The Venice Town Council (VTC) of the 70's and 80's cannot really be compared to the neighborhood councils of today. The major reason is that the VTC didn't depend on the city (certainly not the councilperson or any City Agency) for anything. Anyone could participate in the neighborhood and general meetings and the city had no approval power over elections or anything else. The VTC, created by Councilwoman Pat Russell as a way to harness opposition to her grandiose plans for the community, quickly became her worst nightmare. It became a unifying force in opposition to the major development schemes that were on the drawing board.

I am not suggesting that there was complete harmony on the VTC because there was not. The canals area was the most radical, North Beach progressive but not so radical, Oakwood eventually dropped out, there was almost no activity east of Lincoln, the peninsula was wishy washy and the Silver Triangle was more to the right than any other area. But, even then, almost everyone involved in the VTC opposed the major threats to the community: hotels along OFW, the Marina Bypass, expensive development almost anywhere.

We also had a new tool to protect the community; the passage of proposition 20 (Coastal Act) in 1972! I cannot overstate the importance of that law and its impact on Venice. Suddenly there was an authority above the city, an authority that we took complete advantage of in opposing everything from new roads to new buildings and advocating affordable housing over housing for the wealthy. The senior housing at #1 Venice Blvd, Navy St & OFW, Tabor Courts on 4th street, among others, exist because of this. Much of this, after 25 years, has evaporated. All of the new affordable housing in Venice can be attributed to the Venice Community Housing Corp. (the brainchild of Steve Clare) which, I am very proud to say, I helped to found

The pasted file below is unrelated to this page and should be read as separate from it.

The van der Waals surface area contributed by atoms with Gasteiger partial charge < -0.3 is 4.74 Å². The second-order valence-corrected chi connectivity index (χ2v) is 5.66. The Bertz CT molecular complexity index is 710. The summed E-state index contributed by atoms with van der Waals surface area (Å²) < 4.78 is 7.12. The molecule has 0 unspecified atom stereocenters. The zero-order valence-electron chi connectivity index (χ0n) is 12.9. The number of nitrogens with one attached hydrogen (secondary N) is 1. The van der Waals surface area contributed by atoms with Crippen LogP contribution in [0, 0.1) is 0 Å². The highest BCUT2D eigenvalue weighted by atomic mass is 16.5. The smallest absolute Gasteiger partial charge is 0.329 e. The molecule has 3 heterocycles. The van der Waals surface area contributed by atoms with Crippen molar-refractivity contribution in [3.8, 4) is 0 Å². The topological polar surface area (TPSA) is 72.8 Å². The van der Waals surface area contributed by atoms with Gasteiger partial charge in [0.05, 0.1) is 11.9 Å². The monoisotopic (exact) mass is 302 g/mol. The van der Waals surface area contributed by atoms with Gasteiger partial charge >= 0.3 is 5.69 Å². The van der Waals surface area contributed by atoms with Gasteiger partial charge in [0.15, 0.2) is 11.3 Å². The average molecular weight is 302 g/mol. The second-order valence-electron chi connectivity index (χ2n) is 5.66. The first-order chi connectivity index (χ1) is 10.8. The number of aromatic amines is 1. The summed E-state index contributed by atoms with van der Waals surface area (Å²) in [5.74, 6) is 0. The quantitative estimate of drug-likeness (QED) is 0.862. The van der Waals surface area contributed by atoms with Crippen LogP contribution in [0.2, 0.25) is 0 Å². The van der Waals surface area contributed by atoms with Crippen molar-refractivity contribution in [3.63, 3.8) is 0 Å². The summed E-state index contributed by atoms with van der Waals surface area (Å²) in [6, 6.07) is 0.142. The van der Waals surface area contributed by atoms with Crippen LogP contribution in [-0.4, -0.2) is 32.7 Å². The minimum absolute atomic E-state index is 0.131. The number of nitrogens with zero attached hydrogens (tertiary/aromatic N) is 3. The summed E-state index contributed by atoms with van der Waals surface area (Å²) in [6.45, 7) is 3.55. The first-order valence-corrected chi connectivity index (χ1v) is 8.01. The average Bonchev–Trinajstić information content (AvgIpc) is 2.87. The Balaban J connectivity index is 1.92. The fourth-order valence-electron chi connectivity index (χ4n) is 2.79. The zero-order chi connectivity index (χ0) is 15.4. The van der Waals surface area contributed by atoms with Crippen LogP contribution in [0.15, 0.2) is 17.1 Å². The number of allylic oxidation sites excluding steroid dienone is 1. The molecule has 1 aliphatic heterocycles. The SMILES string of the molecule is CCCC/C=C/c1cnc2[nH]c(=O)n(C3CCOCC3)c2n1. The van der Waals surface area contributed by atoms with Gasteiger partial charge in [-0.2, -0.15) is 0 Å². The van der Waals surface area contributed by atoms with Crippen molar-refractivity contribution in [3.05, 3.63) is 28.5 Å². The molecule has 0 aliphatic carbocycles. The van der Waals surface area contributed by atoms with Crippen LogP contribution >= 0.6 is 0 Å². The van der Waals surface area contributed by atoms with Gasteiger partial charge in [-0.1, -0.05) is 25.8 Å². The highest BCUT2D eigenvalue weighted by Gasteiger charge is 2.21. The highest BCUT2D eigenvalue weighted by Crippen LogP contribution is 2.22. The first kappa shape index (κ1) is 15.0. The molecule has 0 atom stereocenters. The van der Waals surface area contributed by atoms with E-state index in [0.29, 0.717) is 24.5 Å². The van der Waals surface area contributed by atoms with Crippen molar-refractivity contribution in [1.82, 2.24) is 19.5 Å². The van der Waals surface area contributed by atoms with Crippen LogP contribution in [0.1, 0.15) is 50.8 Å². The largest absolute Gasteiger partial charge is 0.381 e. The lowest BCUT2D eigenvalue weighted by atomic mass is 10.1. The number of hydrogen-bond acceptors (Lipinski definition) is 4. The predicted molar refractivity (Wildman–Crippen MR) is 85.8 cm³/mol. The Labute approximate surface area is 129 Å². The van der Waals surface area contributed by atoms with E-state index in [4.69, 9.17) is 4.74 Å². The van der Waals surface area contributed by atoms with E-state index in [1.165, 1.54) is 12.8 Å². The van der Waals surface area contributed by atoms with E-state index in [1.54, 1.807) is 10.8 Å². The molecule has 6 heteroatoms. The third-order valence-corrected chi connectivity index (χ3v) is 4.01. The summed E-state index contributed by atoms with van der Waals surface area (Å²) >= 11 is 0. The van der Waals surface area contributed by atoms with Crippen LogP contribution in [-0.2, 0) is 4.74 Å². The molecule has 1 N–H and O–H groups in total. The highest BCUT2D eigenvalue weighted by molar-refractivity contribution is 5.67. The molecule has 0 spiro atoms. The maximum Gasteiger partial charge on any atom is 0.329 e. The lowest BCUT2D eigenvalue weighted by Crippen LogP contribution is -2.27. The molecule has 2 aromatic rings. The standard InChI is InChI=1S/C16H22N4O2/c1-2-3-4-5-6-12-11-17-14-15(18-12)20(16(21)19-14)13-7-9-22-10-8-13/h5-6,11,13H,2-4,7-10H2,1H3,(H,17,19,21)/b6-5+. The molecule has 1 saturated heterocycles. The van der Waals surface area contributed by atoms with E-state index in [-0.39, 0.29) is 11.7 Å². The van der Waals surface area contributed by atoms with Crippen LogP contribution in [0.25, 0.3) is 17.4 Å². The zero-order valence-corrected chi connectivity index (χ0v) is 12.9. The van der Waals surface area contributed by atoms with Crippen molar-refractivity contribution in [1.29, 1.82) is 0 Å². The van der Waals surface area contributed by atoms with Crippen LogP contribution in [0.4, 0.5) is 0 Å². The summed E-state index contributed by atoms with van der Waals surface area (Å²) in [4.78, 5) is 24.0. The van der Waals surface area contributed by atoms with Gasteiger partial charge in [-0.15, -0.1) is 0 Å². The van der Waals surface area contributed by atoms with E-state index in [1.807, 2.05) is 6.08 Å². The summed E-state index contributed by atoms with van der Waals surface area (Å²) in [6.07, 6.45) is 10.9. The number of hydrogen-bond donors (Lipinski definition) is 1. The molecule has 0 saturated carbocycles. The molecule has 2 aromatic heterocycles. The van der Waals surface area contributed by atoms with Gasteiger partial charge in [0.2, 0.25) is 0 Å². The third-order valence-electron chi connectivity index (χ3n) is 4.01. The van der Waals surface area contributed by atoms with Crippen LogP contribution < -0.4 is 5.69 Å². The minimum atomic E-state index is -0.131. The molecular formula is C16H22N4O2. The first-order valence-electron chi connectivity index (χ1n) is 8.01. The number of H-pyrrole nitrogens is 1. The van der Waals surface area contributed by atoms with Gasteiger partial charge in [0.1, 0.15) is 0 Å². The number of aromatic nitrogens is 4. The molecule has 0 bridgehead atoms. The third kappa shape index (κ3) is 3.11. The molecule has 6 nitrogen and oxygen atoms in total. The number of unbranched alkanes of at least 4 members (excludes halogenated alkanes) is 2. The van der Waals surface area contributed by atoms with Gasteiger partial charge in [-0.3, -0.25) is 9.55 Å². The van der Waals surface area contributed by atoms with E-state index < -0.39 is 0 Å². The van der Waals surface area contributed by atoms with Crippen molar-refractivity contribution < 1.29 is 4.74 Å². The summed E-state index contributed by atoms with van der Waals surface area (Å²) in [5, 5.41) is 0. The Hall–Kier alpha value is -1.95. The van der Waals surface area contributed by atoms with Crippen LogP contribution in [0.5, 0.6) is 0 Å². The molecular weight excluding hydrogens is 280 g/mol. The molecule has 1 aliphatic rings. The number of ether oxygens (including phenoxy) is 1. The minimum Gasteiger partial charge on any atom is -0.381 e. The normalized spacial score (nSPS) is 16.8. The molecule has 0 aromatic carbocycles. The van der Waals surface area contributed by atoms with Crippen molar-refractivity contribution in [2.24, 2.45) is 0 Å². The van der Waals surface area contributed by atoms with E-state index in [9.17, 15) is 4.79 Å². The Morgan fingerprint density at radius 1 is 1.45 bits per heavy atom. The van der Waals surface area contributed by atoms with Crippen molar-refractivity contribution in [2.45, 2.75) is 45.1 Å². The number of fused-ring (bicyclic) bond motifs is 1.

I salute the Venetians who still fight the good fight! I must, however, confess that the fight for the Venice that I once knew was over quite a while ago. Venice is now a rich, desirable place to live and you are fighting to preserve what little of the old Venice that remains. I have not lived in Venice for some time now and, to be quite honest, I don't miss the place. Venice today is far more like the Venice of 100 years ago than 30 years ago. It's become a kind of amusement park (one of the top tourist attractions in L.A.) as Abbot Kinney envisioned back then.

I can honestly tell you that Venice changed my life. I learned about community and the value it brings to life, I met people who, after 30 years, remain my friends, I support and occasionally contribute to the Beachhead. But now I email people instead of actually talking to and seeing them which was what Venice was all about back then. We, and Venice, have all changed in the last 30 years. Many of the people I met then have scattered to the winds or, far too many, have died. But, what I learned has stayed a central part of my life and I am grateful for the experience.

Happy Birthday Venice, you have my best wishes and my love,

Moe

 

 

© 2004 - 2012 Pat Hartman